The FAA’s requirement that business aircraft operators obtain letters of authorization (LOAs) for flight in reduced vertical separation minimum (RVSM) airspace is causing not only enormous wastes of fuel but safety problems as well, according to feedback from AIN readers. Other operations require LOAs such as PRnav, BRnav, RNP, MNPS, ADS-B and maintenance authorizations such as the MEL, but extended delays by the FAA in approving RVSM LOAs are presenting serious safety and environmental issues, according to operators and NBAA.
Air navigation service provider Airways New Zealand said August 15 that horizontal air traffic separation standards in Mongolian airspace will be reduced to 20 nm from the current 60 nm beginning in September. The move comes two years after the Mongolian civil aviation authority introduced radar ATC separation to the region. An Airways New Zealand spokesman said the goal is eventually to reduce separation to the ICAO standard of 5 nm.
The FAA has reminded operators that continued operations within reduced vertical separation minimum airspace require aircraft maintenance in accordance with RVSM maintenance guidelines. The agency is concerned that many operators bring aircraft in for maintenance and fail to adequately document compliance with RVSM standards.
FAA Order 7110.659A, effective June 1, will recategorize the guidelines air traffic controllers use to provide proper wake turbulence separation. The new standards are expected to increase airport capacity while reducing both arrival and departure delays.
Cerritos. Mention the town’s name to any pilot who has flown around Southern California for more than a few years and you get a nod of instant recognition. On Aug. 31, 1986, an Aeromexico DC-9 inbound to Los Angeles International Airport (LAX) collided with a Piper Archer taking off from Zamperini Field in nearby Torrance. The wreckage fell onto Cerritos in southeast Los Angeles County, killing all 67 aboard both aircraft and 15 people on the ground.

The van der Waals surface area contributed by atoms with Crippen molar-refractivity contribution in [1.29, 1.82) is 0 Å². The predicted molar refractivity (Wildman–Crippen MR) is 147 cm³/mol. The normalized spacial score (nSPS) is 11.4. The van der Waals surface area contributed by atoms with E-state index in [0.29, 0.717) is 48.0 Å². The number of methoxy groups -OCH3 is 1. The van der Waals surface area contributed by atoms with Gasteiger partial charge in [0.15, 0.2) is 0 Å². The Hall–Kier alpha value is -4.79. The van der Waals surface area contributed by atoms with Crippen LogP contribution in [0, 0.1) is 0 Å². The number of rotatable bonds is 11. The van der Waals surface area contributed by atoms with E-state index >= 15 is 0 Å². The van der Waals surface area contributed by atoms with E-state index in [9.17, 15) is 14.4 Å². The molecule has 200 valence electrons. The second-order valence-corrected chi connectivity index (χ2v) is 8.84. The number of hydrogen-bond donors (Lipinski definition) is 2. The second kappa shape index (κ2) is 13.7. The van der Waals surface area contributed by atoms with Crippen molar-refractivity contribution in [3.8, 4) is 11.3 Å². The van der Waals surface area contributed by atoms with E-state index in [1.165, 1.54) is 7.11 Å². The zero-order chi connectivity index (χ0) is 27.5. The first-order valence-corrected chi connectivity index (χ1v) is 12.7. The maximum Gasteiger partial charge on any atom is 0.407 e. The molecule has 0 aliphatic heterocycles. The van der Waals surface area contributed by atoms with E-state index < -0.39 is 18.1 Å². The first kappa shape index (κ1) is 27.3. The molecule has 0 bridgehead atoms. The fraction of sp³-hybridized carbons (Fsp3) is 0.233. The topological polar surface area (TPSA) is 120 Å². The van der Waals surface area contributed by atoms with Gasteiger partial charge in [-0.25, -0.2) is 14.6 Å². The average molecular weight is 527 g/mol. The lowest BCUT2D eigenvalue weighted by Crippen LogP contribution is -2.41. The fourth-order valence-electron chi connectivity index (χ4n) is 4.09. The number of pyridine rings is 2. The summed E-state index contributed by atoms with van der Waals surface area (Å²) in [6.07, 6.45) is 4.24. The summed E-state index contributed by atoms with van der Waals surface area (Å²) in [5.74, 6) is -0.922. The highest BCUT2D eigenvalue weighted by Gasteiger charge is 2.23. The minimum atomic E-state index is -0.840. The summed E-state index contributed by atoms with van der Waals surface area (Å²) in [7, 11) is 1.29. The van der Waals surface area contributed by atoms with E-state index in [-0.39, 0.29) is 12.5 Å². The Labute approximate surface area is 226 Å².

On January 27, the FAA announced that it has developed a more streamlined process to help operators with the letter of authorization (LOA) needed for flight in reduced vertical separation minimums (RVSM) airspace above FL280. A joint industry/FAA task force studied issues with RVSM certification and made recommendations about how to improve the system last May.
British ATC provider NATS announced last week that a new system that uses time intervals rather than distance to separate arriving and departing aircraft should be in full operation at London Heathrow Airport next spring. The dynamic time-based separations (TBS) system is expected to reduce aircraft delays while increasing an airport’s landing acceptance rate by accounting for wind-speed changes that current distance-based separation ignores.
NBAA welcomed changes announced and enacted yesterday by the FAA to streamline the process for aircraft operators seeking a letter of authorization (LOA) for operations in reduced vertical separation minimum (RVSM) airspace above FL280. According to NBAA senior manager of safety and flight operations Mark Larsen, the FAA’s final policy is in line with recommendations made by a task force to improve the LOA inspection process, while maintaining operational safety in the National Airspace System.
Remotely piloted aircraft (RPA) manufacturer General Atomics says it has successfully tested sense-and-avoid architecture and self-separation functionality that could be the key to keeping piloted aircraft and RPAs apart in the air. The recent test marked the first time the technology has functioned as a true “system of systems” to detect every class of aircraft equipage, and it paves the way for a due regard capability, that ability to avoid aircraft, objects and weather.
Lockheed Martin (Stand 1975) is installing its WindTracer windshear and turbulence-detection system at Dubai International Airport (DXB), where it will be used to detect aircraft wake vortices, thus allowing for increased runway utilization. Two WindTracers have been installed this year and a third one is to follow in the first quarter of next year, Michael Margulis, WindTracer program director, told AIN. WindTracer is a long-range, 3-D-scanning pulsed doppler lidar-based system.
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